When the snow fell, the children of Bardarash refugee camp ran outside, darting in and out of the rows of tents as they threw snowballs. The entire scene – the ground, the tents and the sky – was white. For a while, everything seemed magical.
The Irish Times last visited the camp in October, as Syrian Kurds poured over the border into Iraq, fleeing Turkey's invasion of northeast Syria. Having supported US troops in the fight against Islamic State, the Kurds in the region had been abandoned by their main ally in their greatest hour of need, left to face the bombs and bullets alone.
The attack, spearheaded by Syrian Arab proxies, was aimed at purging the borderland of Kurdish fighters linked to separatists on Turkish soil. Turkey has since started resettling some of the 3.6 million Syrian refugees it has been hosting on to the cleared territory. Critics have described the moves, which displaced more than 200,000 people, as ethnic cleansing.
Four months on, there are lots of new faces at Bardarash, which now hosts about 9,000 of the 21,000 Syrian Kurds who fled to Iraq after last year’s invasion, according to the UN refugee agency, the UNHCR.
Yazzi invites me into her tent, warm and cosy, with a steaming kettle on the kerosene heater. Her husband and mother sit on a thick carpet of UN-issue blankets. At the back of the tent, her teenage boys sleep, swaddled in sleeping bags.
Sipping chai, the adults tell an all-too-familiar story of life savings spent on smugglers. They left their ancestral town of Ras al-Ayn, known to the now-ousted Kurdish population as Sere Kaniye, in October. They had a comfortable home there – 170sq m, says Yazzi. On day one of the bombing, they vowed that they would rather die there than leave. On day two, they fled for the sake of the kids.
Her husband, Khaled, picks up the story. “If there was any chance of going back to our old life, we’d go back tomorrow. But we lost our house. Where would we live?” he says. They’ve seen the video footage of Turkey’s Syrian Arab mercenaries looting, burning and confiscating properties. They know they’re never going back.
Now they’re stuck in this remote camp, miles from anywhere. One of the boys opens his eyes momentarily, quickly burrowing his face back into his sleeping bag, as if embarrassed to wake up in the presence of a stranger.
The boys are depressed, says Yazzi. “Life is getting up and going to sleep. Our tent is only 4 by 4. It’s snowing outside. We have no money. What else is there to do?” Sherwan (18) had been finishing secondary school, eager to study medicine. Now he feels he has nothing to live for.
Back outside, I find Nasiba, striding up the hill with her shopping. She takes me to her tent, where her two boys, Khaled and Adnan, wait by the heater. Immediately, she gets down on her knees to clean the floor with a hand-held sweeper. It’s much colder in this tent. You can feel damp rising from the insulation mat. Sitting on a mattress, I feel a draught at my back.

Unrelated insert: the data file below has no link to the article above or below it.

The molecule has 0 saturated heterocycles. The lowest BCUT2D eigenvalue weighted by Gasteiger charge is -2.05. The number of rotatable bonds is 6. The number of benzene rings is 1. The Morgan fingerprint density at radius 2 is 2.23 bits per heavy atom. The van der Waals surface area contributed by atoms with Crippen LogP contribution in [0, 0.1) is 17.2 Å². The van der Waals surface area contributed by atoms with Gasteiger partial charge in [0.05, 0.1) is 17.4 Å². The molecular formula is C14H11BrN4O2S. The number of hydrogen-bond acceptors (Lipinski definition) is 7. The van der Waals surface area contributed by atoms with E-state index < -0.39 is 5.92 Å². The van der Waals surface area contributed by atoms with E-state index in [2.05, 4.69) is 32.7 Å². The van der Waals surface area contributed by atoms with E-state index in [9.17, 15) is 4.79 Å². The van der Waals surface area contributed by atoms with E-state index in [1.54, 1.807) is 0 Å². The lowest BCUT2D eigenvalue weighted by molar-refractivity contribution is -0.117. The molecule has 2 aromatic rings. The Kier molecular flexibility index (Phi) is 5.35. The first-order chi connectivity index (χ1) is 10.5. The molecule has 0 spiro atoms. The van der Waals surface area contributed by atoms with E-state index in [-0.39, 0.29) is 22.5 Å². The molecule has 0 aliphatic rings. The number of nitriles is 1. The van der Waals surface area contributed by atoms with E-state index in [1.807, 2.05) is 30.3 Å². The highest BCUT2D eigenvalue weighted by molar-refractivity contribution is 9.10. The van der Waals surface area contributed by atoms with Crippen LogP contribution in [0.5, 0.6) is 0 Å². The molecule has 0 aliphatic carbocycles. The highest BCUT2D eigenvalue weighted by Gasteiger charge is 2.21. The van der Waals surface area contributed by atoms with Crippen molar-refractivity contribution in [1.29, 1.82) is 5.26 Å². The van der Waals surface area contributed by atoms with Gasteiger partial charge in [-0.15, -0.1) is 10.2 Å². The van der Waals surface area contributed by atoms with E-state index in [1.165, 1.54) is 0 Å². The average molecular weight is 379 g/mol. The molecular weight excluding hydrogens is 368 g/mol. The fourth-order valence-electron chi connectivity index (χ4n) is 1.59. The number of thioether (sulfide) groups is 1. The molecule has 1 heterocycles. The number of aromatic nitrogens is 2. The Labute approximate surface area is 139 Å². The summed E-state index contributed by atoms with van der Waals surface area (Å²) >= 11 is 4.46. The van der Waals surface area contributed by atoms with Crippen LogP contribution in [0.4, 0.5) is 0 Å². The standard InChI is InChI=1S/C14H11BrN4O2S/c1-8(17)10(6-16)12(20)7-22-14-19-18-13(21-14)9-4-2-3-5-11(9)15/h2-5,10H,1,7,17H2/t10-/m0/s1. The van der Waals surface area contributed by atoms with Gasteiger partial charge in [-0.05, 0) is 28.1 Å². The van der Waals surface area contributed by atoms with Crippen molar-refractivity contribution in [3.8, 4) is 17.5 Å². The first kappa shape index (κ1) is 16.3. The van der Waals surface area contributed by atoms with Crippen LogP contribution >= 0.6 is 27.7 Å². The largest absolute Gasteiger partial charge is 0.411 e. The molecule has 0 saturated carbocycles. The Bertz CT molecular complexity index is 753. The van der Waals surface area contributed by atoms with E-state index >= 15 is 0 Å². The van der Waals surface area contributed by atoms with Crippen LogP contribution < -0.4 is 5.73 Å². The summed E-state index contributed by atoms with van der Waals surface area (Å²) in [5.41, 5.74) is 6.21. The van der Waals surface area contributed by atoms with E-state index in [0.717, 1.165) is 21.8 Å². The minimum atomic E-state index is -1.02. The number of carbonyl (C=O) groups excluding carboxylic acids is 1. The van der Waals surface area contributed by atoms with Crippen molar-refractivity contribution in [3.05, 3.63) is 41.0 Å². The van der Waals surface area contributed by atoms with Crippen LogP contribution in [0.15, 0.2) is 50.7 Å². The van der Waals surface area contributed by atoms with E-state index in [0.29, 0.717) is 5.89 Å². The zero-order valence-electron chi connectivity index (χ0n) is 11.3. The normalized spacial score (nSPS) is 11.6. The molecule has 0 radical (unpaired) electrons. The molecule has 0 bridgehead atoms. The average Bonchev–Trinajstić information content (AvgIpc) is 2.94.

There's no changing tent now, says Nasiba. Her life as head of the household, taking care of the kids and her mentally-ill husband, is a constant battle. But she's a grafter. Back in Kobane, where the family used to live, she worked as a gardener, supporting the entire family. As soon as she turned up at Bardarash, she got a job as a cleaner at the camp school, run by the Norwegian Refugee Council.
Cause for hope
The family has hope. Nasiba's sister has been granted asylum in Canada. Once she has residency and work, she may be able to send for them. But this could take a few years. In the meantime, Nasiba must keep the show on the road, though her eyesight is going. "The other day I went into the wrong tent," she says. She can't afford eye tests and glasses. She can't even afford the taxi fare into town.
“Will we make it?” she asks.
As dusk falls, I meet Moussa and his two teenage nephews, Salah and Yusef, coming back from the camp shop. Moussa is visiting from Irbil, where he fled after the outbreak of the Syrian civil war. The boys hail from Tal Abyad, on the western edge of the cleared border area.
They travelled alone, sent by their father, who didn’t want them to be signed up by the Kurdish YPG militia or Syrian president Bashar al-Assad’s army. “Even if they joined the YPG, they cannot fight air strikes. It’s a waste of time putting our hopes in anything,” says their uncle.
There’s also the threat of Islamic State regrouping. “There’s no security. When night falls, you’re still scared there,” he says.
Alone in their dimly lit tent, the boys are waiting for their uncle to get them out of the camp. Their kerosene heater isn’t working properly. The sound of the spluttering flame combines with the pitter-patter of sleet on the roof of the tent.
They escort us back through the darkness, stepping around the slushy puddles, with tents rustling in the freezing wind.
For these Syrian Kurds who have lost everything, this truly is the bleakest winter.